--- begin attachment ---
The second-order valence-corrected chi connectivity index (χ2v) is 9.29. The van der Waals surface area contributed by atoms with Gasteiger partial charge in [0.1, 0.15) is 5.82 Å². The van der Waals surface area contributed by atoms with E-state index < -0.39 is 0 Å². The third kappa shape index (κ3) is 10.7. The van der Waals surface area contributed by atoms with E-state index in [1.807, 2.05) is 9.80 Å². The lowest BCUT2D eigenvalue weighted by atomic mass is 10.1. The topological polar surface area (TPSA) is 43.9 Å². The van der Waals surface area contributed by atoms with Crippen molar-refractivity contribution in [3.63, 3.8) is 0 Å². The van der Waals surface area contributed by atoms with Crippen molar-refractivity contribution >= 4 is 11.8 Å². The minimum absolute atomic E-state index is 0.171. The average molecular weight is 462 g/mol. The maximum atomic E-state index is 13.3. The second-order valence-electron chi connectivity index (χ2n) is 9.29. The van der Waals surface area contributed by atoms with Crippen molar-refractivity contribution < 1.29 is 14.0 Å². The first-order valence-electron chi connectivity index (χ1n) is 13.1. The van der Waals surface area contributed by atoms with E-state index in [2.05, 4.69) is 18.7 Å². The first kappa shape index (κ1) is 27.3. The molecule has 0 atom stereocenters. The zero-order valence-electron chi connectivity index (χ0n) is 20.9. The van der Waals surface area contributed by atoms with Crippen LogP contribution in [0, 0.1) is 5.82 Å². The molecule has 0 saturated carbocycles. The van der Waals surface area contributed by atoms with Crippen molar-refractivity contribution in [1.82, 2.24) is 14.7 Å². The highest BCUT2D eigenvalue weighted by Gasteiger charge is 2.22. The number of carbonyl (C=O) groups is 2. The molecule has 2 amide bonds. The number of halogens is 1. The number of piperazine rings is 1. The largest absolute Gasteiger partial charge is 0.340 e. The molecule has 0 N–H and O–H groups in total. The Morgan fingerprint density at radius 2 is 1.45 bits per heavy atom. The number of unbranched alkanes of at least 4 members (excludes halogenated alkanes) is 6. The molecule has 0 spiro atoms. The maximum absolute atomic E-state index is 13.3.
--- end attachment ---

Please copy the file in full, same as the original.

The second-order valence-corrected chi connectivity index (χ2v) is 9.29. The van der Waals surface area contributed by atoms with Gasteiger partial charge in [0.1, 0.15) is 5.82 Å². The van der Waals surface area contributed by atoms with E-state index < -0.39 is 0 Å². The third kappa shape index (κ3) is 10.7. The van der Waals surface area contributed by atoms with E-state index in [1.807, 2.05) is 9.80 Å². The lowest BCUT2D eigenvalue weighted by atomic mass is 10.1. The topological polar surface area (TPSA) is 43.9 Å². The van der Waals surface area contributed by atoms with Crippen molar-refractivity contribution in [3.63, 3.8) is 0 Å². The van der Waals surface area contributed by atoms with Crippen molar-refractivity contribution >= 4 is 11.8 Å². The minimum absolute atomic E-state index is 0.171. The average molecular weight is 462 g/mol. The maximum atomic E-state index is 13.3. The second-order valence-electron chi connectivity index (χ2n) is 9.29. The van der Waals surface area contributed by atoms with Crippen molar-refractivity contribution < 1.29 is 14.0 Å². The first-order valence-electron chi connectivity index (χ1n) is 13.1. The van der Waals surface area contributed by atoms with E-state index in [2.05, 4.69) is 18.7 Å². The first kappa shape index (κ1) is 27.3. The molecule has 0 atom stereocenters. The zero-order valence-electron chi connectivity index (χ0n) is 20.9. The van der Waals surface area contributed by atoms with Crippen LogP contribution in [0, 0.1) is 5.82 Å². The molecule has 0 saturated carbocycles. The van der Waals surface area contributed by atoms with Crippen molar-refractivity contribution in [1.82, 2.24) is 14.7 Å². The highest BCUT2D eigenvalue weighted by Gasteiger charge is 2.22. The number of carbonyl (C=O) groups is 2. The molecule has 2 amide bonds. The number of halogens is 1. The number of piperazine rings is 1. The largest absolute Gasteiger partial charge is 0.340 e. The molecule has 0 N–H and O–H groups in total. The Morgan fingerprint density at radius 2 is 1.45 bits per heavy atom. The number of unbranched alkanes of at least 4 members (excludes halogenated alkanes) is 6. The molecule has 0 spiro atoms. The maximum absolute atomic E-state index is 13.3.